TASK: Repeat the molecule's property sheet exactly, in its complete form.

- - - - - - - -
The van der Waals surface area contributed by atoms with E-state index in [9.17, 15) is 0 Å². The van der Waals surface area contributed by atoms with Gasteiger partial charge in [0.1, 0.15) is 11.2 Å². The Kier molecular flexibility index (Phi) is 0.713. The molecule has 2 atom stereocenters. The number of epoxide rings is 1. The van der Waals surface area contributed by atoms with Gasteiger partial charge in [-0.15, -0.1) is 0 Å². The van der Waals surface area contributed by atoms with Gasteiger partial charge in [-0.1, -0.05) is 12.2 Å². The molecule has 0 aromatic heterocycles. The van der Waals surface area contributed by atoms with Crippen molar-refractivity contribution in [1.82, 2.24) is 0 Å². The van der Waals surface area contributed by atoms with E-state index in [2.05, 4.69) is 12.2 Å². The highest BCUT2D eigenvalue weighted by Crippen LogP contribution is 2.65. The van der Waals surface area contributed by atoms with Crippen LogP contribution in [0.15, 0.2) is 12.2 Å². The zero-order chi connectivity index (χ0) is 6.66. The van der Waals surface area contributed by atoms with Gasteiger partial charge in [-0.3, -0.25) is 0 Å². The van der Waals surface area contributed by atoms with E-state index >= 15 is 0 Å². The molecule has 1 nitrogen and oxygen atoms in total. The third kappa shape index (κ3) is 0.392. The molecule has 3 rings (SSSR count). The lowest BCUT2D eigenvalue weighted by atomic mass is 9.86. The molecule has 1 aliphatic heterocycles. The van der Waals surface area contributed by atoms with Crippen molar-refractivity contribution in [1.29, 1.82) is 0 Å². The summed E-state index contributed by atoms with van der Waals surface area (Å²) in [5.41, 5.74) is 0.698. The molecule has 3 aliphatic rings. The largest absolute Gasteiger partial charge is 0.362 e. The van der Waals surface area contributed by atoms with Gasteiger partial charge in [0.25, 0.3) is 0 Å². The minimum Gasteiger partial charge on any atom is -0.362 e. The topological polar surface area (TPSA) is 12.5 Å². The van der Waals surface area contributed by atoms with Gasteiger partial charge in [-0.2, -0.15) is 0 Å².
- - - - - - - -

The van der Waals surface area contributed by atoms with E-state index in [9.17, 15) is 0 Å². The van der Waals surface area contributed by atoms with Gasteiger partial charge in [0.1, 0.15) is 11.2 Å². The Kier molecular flexibility index (Phi) is 0.713. The molecule has 2 atom stereocenters. The number of epoxide rings is 1. The van der Waals surface area contributed by atoms with Gasteiger partial charge in [-0.15, -0.1) is 0 Å². The van der Waals surface area contributed by atoms with Gasteiger partial charge in [-0.1, -0.05) is 12.2 Å². The molecule has 0 aromatic heterocycles. The van der Waals surface area contributed by atoms with Crippen molar-refractivity contribution in [1.82, 2.24) is 0 Å². The van der Waals surface area contributed by atoms with E-state index in [2.05, 4.69) is 12.2 Å². The highest BCUT2D eigenvalue weighted by Crippen LogP contribution is 2.65. The van der Waals surface area contributed by atoms with Crippen LogP contribution in [0.15, 0.2) is 12.2 Å². The zero-order chi connectivity index (χ0) is 6.66. The van der Waals surface area contributed by atoms with Gasteiger partial charge in [-0.3, -0.25) is 0 Å². The van der Waals surface area contributed by atoms with E-state index >= 15 is 0 Å². The molecule has 1 nitrogen and oxygen atoms in total. The third kappa shape index (κ3) is 0.392. The molecule has 3 rings (SSSR count). The lowest BCUT2D eigenvalue weighted by atomic mass is 9.86. The molecule has 1 aliphatic heterocycles. The van der Waals surface area contributed by atoms with Crippen molar-refractivity contribution in [1.29, 1.82) is 0 Å². The summed E-state index contributed by atoms with van der Waals surface area (Å²) in [5.41, 5.74) is 0.698. The molecule has 3 aliphatic rings. The largest absolute Gasteiger partial charge is 0.362 e. The van der Waals surface area contributed by atoms with Gasteiger partial charge in [0.25, 0.3) is 0 Å². The minimum Gasteiger partial charge on any atom is -0.362 e. The topological polar surface area (TPSA) is 12.5 Å². The van der Waals surface area contributed by atoms with Gasteiger partial charge in [-0.2, -0.15) is 0 Å².